28 tips for autism friendly travel
It IS possible to travel as an autism family.
My own family is living proof of that.
We have three kids, two of whom are on the autism spectrum and for years we let our fear of “what ifs?” overrule our desire to travel and explore the world. We longed to travel but we simply could not imagine taking the leap, spending all that money and investing in a holiday that might result in disaster.
However, as the kids grew a little older and our understanding of them and their conditions grew, we started to revisit the idea of travel. We took small steps at first, journeying close to home before venturing a little further afield as we found our feet.
Eventually we took the biggest leap of all – we took ourselves and our three kids on a plane and travelled overseas. And we have lived to tell the tale!
My husband and I have now conquered our own anxiety and fear (as well as our kids’) to successfully holiday overseas twice. So far we’ve taken the kids to New Zealand and to the United States. Our next adventure could be anywhere. The destination doesn’t really matter.
What matters is that we KNOW we can do it. And we WILL do it again.
Yes, we have cruised the Caribbean!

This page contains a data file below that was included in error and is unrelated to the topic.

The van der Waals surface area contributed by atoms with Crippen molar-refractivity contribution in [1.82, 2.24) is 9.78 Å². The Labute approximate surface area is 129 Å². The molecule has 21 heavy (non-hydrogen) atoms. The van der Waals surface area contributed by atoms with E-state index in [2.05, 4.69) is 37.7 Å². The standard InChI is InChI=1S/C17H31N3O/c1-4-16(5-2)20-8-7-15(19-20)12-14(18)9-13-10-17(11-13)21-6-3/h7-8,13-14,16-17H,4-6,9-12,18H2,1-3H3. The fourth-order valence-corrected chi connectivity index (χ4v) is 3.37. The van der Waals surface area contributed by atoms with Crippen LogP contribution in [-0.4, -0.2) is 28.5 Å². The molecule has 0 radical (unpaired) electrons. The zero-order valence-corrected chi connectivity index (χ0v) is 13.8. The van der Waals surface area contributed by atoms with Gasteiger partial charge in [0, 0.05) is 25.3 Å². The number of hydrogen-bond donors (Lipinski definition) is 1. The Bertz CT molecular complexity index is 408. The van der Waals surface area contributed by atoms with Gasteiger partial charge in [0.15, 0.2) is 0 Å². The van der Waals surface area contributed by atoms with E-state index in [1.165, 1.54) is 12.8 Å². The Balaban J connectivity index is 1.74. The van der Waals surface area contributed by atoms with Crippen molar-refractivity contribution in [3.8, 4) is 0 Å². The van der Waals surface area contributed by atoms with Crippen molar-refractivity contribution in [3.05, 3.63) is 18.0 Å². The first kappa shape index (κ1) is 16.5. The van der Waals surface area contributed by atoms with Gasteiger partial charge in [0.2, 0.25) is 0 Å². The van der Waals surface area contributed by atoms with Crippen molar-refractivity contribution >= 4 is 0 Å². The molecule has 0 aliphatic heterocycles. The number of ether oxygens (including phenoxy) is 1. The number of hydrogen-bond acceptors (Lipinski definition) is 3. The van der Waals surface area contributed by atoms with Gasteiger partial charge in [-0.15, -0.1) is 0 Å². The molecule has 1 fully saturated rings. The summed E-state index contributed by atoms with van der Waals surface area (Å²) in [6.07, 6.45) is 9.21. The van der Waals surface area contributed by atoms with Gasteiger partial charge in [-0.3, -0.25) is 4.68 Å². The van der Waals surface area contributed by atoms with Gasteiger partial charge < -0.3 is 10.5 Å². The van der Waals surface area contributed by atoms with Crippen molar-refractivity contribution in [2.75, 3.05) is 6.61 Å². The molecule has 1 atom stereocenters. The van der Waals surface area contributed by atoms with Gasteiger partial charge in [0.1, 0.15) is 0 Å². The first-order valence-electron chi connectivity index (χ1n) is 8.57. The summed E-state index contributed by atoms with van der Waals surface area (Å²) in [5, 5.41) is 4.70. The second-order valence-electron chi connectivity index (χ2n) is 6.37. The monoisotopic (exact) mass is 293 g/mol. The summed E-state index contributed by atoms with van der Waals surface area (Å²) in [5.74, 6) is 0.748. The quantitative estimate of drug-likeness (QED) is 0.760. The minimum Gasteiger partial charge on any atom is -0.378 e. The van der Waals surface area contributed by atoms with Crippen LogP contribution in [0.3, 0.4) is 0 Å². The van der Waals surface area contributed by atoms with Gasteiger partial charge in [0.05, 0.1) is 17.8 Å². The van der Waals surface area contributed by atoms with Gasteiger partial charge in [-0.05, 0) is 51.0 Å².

Along the way we found little ways to help our kids and help our family better cope with the challenges of family travel. We discovered the power of the 4 Ps – PLAN, PREPARE, PACK and PERSEVERE. These principles form the basis of all our travel planning now and have been the reason that each holiday has been increasingly more enjoyable.
If you would love to travel too, but you are held back by autism or another blocker, here are 28 tips that WILL help. Hopefully these tips can help your family take the leap too!
This one is obvious but it goes deeper than just planning on where you will go or when you will go. From the start you need to plan your trip with your whole family in mind, particularly your kids with autism. All your thinking about where you will stay, how long you will go and how you will get there will need to be in line with your kids’ needs.
It sounds daunting (and at first can seem that way too!) but here are some practical tips for successfully planning autism friendly travel.
- Flexibility needs to be your guiding light. While you need to stick to an overall itinerary, ensure that you have some contingencies in place for each day to respond to any challenges such as unexpected venue closures or inclement weather. Having contingencies means that if one plan fails, you can move immediately to another and minimise unnecessary upset.